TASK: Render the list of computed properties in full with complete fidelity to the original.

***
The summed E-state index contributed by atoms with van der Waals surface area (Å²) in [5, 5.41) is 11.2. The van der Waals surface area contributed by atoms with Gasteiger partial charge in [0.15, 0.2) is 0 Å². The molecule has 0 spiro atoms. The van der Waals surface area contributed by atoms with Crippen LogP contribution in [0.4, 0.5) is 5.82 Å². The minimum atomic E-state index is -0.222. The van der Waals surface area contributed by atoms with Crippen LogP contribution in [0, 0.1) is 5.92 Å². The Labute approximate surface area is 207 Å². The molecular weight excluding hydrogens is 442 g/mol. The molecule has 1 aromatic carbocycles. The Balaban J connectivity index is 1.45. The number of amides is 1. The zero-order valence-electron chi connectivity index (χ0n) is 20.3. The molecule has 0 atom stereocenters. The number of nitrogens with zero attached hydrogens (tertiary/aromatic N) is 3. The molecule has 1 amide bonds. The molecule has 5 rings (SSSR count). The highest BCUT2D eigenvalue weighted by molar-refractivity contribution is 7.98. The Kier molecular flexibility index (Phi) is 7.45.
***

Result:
The summed E-state index contributed by atoms with van der Waals surface area (Å²) in [5, 5.41) is 11.2. The van der Waals surface area contributed by atoms with Gasteiger partial charge in [0.15, 0.2) is 0 Å². The molecule has 0 spiro atoms. The van der Waals surface area contributed by atoms with Crippen LogP contribution in [0.4, 0.5) is 5.82 Å². The minimum atomic E-state index is -0.222. The van der Waals surface area contributed by atoms with Crippen LogP contribution in [0, 0.1) is 5.92 Å². The Labute approximate surface area is 207 Å². The molecular weight excluding hydrogens is 442 g/mol. The molecule has 1 aromatic carbocycles. The Balaban J connectivity index is 1.45. The number of amides is 1. The zero-order valence-electron chi connectivity index (χ0n) is 20.3. The molecule has 0 atom stereocenters. The number of nitrogens with zero attached hydrogens (tertiary/aromatic N) is 3. The molecule has 1 amide bonds. The molecule has 5 rings (SSSR count). The highest BCUT2D eigenvalue weighted by molar-refractivity contribution is 7.98. The Kier molecular flexibility index (Phi) is 7.45.